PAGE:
The effects of inhibitors of RNA and protein synthesis upon gonadotropic stimulation of testosterone and cyclic AMP production by the Leydig cell were investigated in vitro with enzyme-dispersed interstitial cells of the rat testis. The testosterone response to human chorionic gonadotropin was abolished by cycloheximide and puromycin, and was markedly reduced by actinomycin D and cordycepin. During 3-h times studies, cycloheximide caused complete inhibition of subsequent steroid production when added at times up to 90 min after the commencement of incubation with human chorionic gonadotropin. Actinomycin D did not completely abolish the testosterone response when added at zero time, and became progressively less effective when added at later times during the incubation period. The stimulation of steroidogenesis by dibutyryl cyclic AMP was also completely abolished by cycloheximide and puromycin, and was siginificantly reduced by actinomycin D and cordycepin. By contrast with the marked inhibition od steroid production by cycloheximide and actinomycin D, the formation of cyclic AMP during human chorionic gonadotropin stimulation was relatively unaffected by either inhibitor. These results indicate that the stimulation of testosterone production by the Leyding cell in response to gonadotropins and dibutyryl cyclic AMP is dependent upon the synthesis of new RNA and protein molecules. Thus, effects of gonadotropin and cyclic AMP upon both transcriptional and translational processes appear to be essential intermediate steps in the activation of testicular steroidogenesis. The rapid and complete abolition of subsequent steroid synthesis following addition of cycloheximide or puromycin to human chorionic gonadotropin-stimulated interstitial cells suggests that e relatively labile protein is formed during gonadotropin actions.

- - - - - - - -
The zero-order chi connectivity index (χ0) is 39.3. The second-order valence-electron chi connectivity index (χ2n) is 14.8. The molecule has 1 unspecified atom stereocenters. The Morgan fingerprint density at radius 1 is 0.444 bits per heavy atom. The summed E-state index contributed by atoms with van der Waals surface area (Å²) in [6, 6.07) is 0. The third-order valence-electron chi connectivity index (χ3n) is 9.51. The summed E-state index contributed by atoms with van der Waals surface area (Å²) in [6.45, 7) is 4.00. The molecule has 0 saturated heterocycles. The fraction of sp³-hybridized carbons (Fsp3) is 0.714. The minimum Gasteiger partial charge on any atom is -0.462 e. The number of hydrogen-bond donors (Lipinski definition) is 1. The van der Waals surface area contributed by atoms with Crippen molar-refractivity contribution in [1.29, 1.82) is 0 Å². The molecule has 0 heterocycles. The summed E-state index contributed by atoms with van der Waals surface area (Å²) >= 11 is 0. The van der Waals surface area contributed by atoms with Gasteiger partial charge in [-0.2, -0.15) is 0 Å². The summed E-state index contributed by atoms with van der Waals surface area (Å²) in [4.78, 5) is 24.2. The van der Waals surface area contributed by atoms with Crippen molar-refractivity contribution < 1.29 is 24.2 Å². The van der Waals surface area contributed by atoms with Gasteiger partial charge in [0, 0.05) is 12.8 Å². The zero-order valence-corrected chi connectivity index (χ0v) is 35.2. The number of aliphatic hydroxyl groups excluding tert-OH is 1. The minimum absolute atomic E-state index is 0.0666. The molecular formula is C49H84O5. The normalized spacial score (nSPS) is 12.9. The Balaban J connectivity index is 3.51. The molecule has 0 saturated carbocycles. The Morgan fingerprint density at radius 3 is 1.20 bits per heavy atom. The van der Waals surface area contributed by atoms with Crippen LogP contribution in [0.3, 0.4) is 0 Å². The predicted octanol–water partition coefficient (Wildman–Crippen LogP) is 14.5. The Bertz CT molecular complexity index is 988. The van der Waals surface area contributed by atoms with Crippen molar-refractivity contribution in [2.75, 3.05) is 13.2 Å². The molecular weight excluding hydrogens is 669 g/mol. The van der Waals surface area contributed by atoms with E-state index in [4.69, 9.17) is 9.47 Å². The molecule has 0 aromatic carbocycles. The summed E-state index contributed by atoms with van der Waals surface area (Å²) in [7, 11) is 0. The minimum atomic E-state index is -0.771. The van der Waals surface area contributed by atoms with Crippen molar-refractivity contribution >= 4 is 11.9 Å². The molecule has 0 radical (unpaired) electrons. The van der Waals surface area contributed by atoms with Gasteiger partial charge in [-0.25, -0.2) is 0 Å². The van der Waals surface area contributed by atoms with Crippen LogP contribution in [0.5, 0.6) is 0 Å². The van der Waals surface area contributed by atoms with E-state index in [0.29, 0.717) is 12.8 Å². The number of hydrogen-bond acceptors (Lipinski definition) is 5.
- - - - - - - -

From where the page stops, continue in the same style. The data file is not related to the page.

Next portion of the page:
ASJC Scopus subject areas
- Molecular Biology